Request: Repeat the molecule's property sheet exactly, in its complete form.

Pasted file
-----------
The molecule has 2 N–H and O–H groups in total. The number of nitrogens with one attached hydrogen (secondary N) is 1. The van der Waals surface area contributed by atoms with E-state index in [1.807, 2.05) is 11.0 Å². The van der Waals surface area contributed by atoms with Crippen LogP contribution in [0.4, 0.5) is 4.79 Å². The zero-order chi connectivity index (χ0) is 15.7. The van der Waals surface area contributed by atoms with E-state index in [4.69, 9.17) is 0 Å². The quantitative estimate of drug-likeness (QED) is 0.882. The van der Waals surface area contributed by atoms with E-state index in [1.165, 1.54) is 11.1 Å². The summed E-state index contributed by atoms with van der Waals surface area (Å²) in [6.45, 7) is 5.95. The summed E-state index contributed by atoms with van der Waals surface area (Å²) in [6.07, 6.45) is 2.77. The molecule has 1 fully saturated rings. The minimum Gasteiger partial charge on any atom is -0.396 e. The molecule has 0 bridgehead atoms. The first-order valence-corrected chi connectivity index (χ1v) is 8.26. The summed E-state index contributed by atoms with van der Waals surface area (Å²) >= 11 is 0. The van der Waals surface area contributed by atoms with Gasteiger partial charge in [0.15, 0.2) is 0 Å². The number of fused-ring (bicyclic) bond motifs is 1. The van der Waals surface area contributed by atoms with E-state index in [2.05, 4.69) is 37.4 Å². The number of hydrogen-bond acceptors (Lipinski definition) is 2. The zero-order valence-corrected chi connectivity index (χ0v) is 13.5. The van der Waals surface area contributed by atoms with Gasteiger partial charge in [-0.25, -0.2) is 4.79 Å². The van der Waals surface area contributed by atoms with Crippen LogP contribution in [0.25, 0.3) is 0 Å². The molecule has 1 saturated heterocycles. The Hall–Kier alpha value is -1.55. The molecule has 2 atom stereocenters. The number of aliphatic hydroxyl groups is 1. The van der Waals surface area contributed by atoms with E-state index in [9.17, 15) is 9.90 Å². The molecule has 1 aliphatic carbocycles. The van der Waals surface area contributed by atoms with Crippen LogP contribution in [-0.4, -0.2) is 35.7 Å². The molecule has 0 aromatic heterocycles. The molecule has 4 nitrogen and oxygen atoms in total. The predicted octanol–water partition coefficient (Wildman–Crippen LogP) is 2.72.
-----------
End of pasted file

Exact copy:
The molecule has 2 N–H and O–H groups in total. The number of nitrogens with one attached hydrogen (secondary N) is 1. The van der Waals surface area contributed by atoms with E-state index in [1.807, 2.05) is 11.0 Å². The van der Waals surface area contributed by atoms with Crippen LogP contribution in [0.4, 0.5) is 4.79 Å². The zero-order chi connectivity index (χ0) is 15.7. The van der Waals surface area contributed by atoms with E-state index in [4.69, 9.17) is 0 Å². The quantitative estimate of drug-likeness (QED) is 0.882. The van der Waals surface area contributed by atoms with E-state index in [1.165, 1.54) is 11.1 Å². The summed E-state index contributed by atoms with van der Waals surface area (Å²) in [6.45, 7) is 5.95. The summed E-state index contributed by atoms with van der Waals surface area (Å²) in [6.07, 6.45) is 2.77. The molecule has 1 fully saturated rings. The minimum Gasteiger partial charge on any atom is -0.396 e. The molecule has 0 bridgehead atoms. The first-order valence-corrected chi connectivity index (χ1v) is 8.26. The summed E-state index contributed by atoms with van der Waals surface area (Å²) >= 11 is 0. The van der Waals surface area contributed by atoms with Gasteiger partial charge in [0.15, 0.2) is 0 Å². The number of fused-ring (bicyclic) bond motifs is 1. The van der Waals surface area contributed by atoms with E-state index in [2.05, 4.69) is 37.4 Å². The number of hydrogen-bond acceptors (Lipinski definition) is 2. The zero-order valence-corrected chi connectivity index (χ0v) is 13.5. The van der Waals surface area contributed by atoms with Gasteiger partial charge in [-0.25, -0.2) is 4.79 Å². The van der Waals surface area contributed by atoms with Crippen LogP contribution in [0.25, 0.3) is 0 Å². The molecule has 1 saturated heterocycles. The Hall–Kier alpha value is -1.55. The molecule has 2 atom stereocenters. The number of aliphatic hydroxyl groups is 1. The van der Waals surface area contributed by atoms with E-state index in [9.17, 15) is 9.90 Å². The molecule has 1 aliphatic carbocycles. The van der Waals surface area contributed by atoms with Crippen LogP contribution in [-0.4, -0.2) is 35.7 Å². The molecule has 0 aromatic heterocycles. The molecule has 4 nitrogen and oxygen atoms in total. The predicted octanol–water partition coefficient (Wildman–Crippen LogP) is 2.72.